The key was that local people set their own priorities, and "each village was responsible for maintaining and protecting its project after it was completed". Some built schools or roads, while others dug wells.
More broadly, Rohde sees potential role models in Turkey, Tunisia and even Libya.
One intriguing idea is that "If Egyptians request assistance, American officials should discuss using the European Union accession programme that was applied to Turkey", which pushed that country to institute significant governmental and economic reforms.
Of course, Turkey still hasn't gained EU membership, which would presumably weaken that as a model - a point Rohde does not discuss.
Probably the best part of Beyond War is the character sketches of 10 little-known, mid-level players.
Charles Grader, for one, is an intriguing mix of Brooks Brothers shirts and working-class roots. He went to sea on a Liberian tanker after high school, then studied at the London School of Economics and ultimately earned a doctorate in economics plus a master's degree in business administration, before running a bauxite mine in Guinea, a university executive training programme, and a British non-governmental organisation in Afghanistan. By the time Rohde caught up with Grader, an American, the latter had "spent five weeks in a fetid Indian jail" falsely charged with smuggling antiquities and had also barely escaped capture by the Taliban. Later, Grader would be fired from his contracting job in Afghanistan for, he said, challenging the way USAID ran its contracting programmes.
Another colourful character with sharp insights into US foreign policy failings is Steven R Kolita, a "bald, bearish and intensely driven" former movie executive and internet entrepreneur, who had fled Hungary as a toddler with his family during the 1956 uprising.
Inspired by Obama's Cairo speech, Kolita signed up for a one-year unpaid fellowship with the State Department in 2009, then stayed two more years, for pay, as a senior adviser to promote entrepreneurship. But he finally quit, fed up with the lack of financial support and the political polarisation in Washington.
If the US government can't keep such talented and idealistic recruits, clearly the system is in trouble. Rohde is undoubtedly right that the US needs to seriously rethink its foreign policy strategy, and that "helping to create strong middle classes, independent business leaders, and civil society groups has the best chance of gradually promoting stability and moderation" in the Middle East.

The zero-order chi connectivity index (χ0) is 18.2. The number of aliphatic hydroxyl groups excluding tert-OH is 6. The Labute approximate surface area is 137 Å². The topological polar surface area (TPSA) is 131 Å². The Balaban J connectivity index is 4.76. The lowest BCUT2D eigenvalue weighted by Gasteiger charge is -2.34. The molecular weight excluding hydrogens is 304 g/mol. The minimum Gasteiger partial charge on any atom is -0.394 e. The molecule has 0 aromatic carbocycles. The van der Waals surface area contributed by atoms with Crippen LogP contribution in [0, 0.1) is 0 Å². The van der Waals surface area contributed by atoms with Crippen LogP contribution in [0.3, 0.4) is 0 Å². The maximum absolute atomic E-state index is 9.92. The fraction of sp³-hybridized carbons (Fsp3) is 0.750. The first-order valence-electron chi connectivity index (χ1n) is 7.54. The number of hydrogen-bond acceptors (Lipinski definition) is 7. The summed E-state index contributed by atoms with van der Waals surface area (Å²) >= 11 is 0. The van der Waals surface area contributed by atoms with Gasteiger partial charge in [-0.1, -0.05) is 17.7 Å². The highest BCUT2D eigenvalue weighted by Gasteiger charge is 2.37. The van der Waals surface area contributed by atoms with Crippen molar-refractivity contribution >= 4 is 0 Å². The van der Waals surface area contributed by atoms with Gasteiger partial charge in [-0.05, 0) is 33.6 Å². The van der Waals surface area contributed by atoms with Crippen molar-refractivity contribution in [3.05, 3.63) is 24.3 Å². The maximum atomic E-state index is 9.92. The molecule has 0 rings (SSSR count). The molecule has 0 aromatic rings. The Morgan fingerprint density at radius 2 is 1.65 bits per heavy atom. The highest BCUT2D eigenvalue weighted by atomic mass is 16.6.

Some of the book's proposed solutions, particularly the pinpoint-targeted ones, are more practical than others.
Certainly the US ought to be able to organise a better high-tech conference than the one in Tunisia and connect local applicants with US investors and entrepreneurs in a more coordinated way. Without increasing the total federal budget by a single dollar - or reducing the military share - Washington might be able to quietly shift resources away from outside contractors and towards small-scale projects like the National Solidarity Programme in Afghanistan.
Even those steps may be overly optimistic, however. As Rohde himself points out, the big outside contractors have powerful political connections and have defeated any attempt to rein them in before. The owner of the contracting company that fired Grader for whistle-blowing had been appointed to a government management job by the first president George Bush and, along with his wife, had contributed $98,000 to Republican candidates in the 1990s.
Many of the book's other ideas amount to wishful thinking rather than thought-out proposals. "America's policymakers must change their antiquated concept of national power." Another: "Washington must be less fractious and more patient."
Well, yes, and most of us really must go on diets and get more exercise, too. The catch is motivating us to actually do it.
To be fair, the book couldn't possibly keep up with the headlines. Thus, it went to press before Egyptian President Mohammed Morsi's controversial declaration in November awarding himself near-absolute power, which he later partially rescinded.
That action somewhat undercuts Rohde's cautious hope that "If the Muslim Brotherhood continues to reject violence, abide by democratic norms, and embrace international human rights, it should not be considered an enemy of the United States".
The book might have worked better if it had clearly separated the two types of advice, distinguishing between small, feasible steps, and long-term, broader changes.
Still, Beyond War is worth reading for the depth of its reporting. And perhaps it will inspire readers to design equally rational but more practical answers.
Fran Hawthorne is an award-winning US-based author and journalist who specialises in covering the intersection of business, finance and social policy.